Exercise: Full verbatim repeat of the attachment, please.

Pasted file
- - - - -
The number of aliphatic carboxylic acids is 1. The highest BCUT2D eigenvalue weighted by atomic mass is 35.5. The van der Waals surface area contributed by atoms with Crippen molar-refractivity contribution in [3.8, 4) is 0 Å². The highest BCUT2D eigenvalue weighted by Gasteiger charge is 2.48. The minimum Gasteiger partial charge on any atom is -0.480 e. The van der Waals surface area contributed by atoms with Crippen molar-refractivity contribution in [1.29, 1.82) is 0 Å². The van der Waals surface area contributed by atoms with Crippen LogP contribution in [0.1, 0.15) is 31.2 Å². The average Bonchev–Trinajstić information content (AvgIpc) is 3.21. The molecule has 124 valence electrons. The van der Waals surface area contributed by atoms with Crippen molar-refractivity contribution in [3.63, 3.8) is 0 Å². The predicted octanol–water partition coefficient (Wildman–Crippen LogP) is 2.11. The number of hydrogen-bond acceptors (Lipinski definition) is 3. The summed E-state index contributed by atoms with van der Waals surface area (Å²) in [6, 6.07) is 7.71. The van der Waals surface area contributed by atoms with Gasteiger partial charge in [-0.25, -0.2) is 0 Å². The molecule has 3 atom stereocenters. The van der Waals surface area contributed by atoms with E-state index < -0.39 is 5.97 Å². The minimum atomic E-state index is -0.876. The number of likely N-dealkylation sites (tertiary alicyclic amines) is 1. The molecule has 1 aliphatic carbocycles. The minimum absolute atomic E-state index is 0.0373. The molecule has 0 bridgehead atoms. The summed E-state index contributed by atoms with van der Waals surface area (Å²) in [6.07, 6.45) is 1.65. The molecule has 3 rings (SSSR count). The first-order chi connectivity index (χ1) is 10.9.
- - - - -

The number of aliphatic carboxylic acids is 1. The highest BCUT2D eigenvalue weighted by atomic mass is 35.5. The van der Waals surface area contributed by atoms with Crippen molar-refractivity contribution in [3.8, 4) is 0 Å². The highest BCUT2D eigenvalue weighted by Gasteiger charge is 2.48. The minimum Gasteiger partial charge on any atom is -0.480 e. The van der Waals surface area contributed by atoms with Crippen molar-refractivity contribution in [1.29, 1.82) is 0 Å². The van der Waals surface area contributed by atoms with Crippen LogP contribution in [0.1, 0.15) is 31.2 Å². The average Bonchev–Trinajstić information content (AvgIpc) is 3.21. The molecule has 124 valence electrons. The van der Waals surface area contributed by atoms with Crippen molar-refractivity contribution in [3.63, 3.8) is 0 Å². The predicted octanol–water partition coefficient (Wildman–Crippen LogP) is 2.11. The number of hydrogen-bond acceptors (Lipinski definition) is 3. The summed E-state index contributed by atoms with van der Waals surface area (Å²) in [6, 6.07) is 7.71. The van der Waals surface area contributed by atoms with Gasteiger partial charge in [-0.25, -0.2) is 0 Å². The molecule has 3 atom stereocenters. The van der Waals surface area contributed by atoms with E-state index < -0.39 is 5.97 Å². The minimum atomic E-state index is -0.876. The number of likely N-dealkylation sites (tertiary alicyclic amines) is 1. The molecule has 1 aliphatic carbocycles. The minimum absolute atomic E-state index is 0.0373. The molecule has 0 bridgehead atoms. The summed E-state index contributed by atoms with van der Waals surface area (Å²) in [6.07, 6.45) is 1.65. The molecule has 3 rings (SSSR count). The first-order chi connectivity index (χ1) is 10.9.